US Admiral set to lead Navy instead will retire; cites bad judgement

WASHINGTON (AP) – The four-star admiral set to become the United States (US) Navy’s top officer on August 1 will instead retire, an extraordinary downfall prompted by what Navy Secretary Richard Spencer last Sunday called poor judgement regarding a professional relationship.

The sudden move by Admiral William Moran may add to the perception of turmoil in the Pentagon’s senior ranks, coming less than a month after Patrick Shanahan abruptly withdrew from consideration to be United Sates (US) Defence Secretary after serving as the acting secretary for six months.

Leaders of the individual military services, both civilian and uniformed, play less critical roles in US national security than the US Defence Secretary, and they are not in the chain of military command. But they are responsible for ensuring that the armed forces are trained, equipped and prepared for combat and other roles.

Moran had been vetted for promotion to the top uniformed position in the Navy, nominated by US President Donald Trump and confirmed by the Senate in May to succeed Admiral John Richardson as Chief of Naval Operations and as a member of the Joint Chiefs of Staff. Instead, Moran said in a written statement last Sunday evening that he told Spencer he decided to decline his appointment as the next Chief of Naval Operations and requested to be allowed to retire.

“As painful as it is to submit my request to retire, I will not be an impediment whatsoever to the important service that you and your families continue to render the nation every day,” Moran wrote.

Spencer said his vision for the Navy includes “an urgent resolve by all” to live up to high standards.

Vice Chief of Naval Operations Admiral William Moran. – AFP

“Admiral Bill Moran recently brought to my attention that over the past two years he maintained a professional relationship with an individual who was held accountable and counseled for failing to meet the values and standards of the Naval profession.”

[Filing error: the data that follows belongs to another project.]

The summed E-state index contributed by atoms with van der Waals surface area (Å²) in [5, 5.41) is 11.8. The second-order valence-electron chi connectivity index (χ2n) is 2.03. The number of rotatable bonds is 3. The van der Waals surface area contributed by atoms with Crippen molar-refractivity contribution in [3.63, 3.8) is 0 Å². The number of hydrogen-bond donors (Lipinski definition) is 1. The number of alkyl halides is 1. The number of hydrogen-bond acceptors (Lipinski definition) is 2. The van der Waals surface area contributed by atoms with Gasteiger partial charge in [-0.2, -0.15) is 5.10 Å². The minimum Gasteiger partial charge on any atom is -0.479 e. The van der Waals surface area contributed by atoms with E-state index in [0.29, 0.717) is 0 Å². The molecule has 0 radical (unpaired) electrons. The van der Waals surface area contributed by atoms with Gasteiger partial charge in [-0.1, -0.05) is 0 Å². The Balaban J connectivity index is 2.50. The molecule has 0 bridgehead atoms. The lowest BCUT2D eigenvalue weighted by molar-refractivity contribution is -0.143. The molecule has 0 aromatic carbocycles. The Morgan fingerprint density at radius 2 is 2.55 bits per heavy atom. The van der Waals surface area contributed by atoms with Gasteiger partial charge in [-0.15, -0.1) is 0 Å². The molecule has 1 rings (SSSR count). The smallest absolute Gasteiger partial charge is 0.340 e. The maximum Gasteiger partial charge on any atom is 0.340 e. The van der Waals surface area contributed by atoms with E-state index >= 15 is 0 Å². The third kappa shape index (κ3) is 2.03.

Spencer said in a written statement last Sunday evening. “While I admire his faithful service and commitment to the Navy, this decision on his part to maintain that relationship has caused me to call his judgment into question.

“Therefore, today I accepted Admiral Moran’s request to retire.”

Senior Navy officials said Spencer learnt of this relationship only after Moran’s Senate confirmation in May.

The officials spoke on condition of anonymity to discuss sensitive details.

Spencer provided no details about the unnamed individual, but other officials said Spencer was referring to Moran having recently taken public affairs counsel from Chris Servello, who was removed from his position as Public Affairs Advisor to Richardson in 2017 and given a non-punitive letter of reprimand for drinking and fraternising with junior officers during and after a December 2016 Navy Christmas party.

Servello was accused of making unwanted passes while dressed as Santa at the party. No charges were filed against him. He retired from the Navy last May at the rank of commander.

Servello had previously worked for Moran as a Public Affairs Officer.

In an interview last Sunday evening, Servello said he was aware of Moran’s decision to retire.

“It’s hard not to feel disappointment and disbelief,” he said. “This is terrible news for the Navy, and beyond that, I don’t have anything to add.”

Moran said his decision to decline his appointment and to instead retire was based also on what he called an open investigation into “the nature of some of my personal email correspondence over the past couple of years”.

He also cited the Servello relationship, without using his name.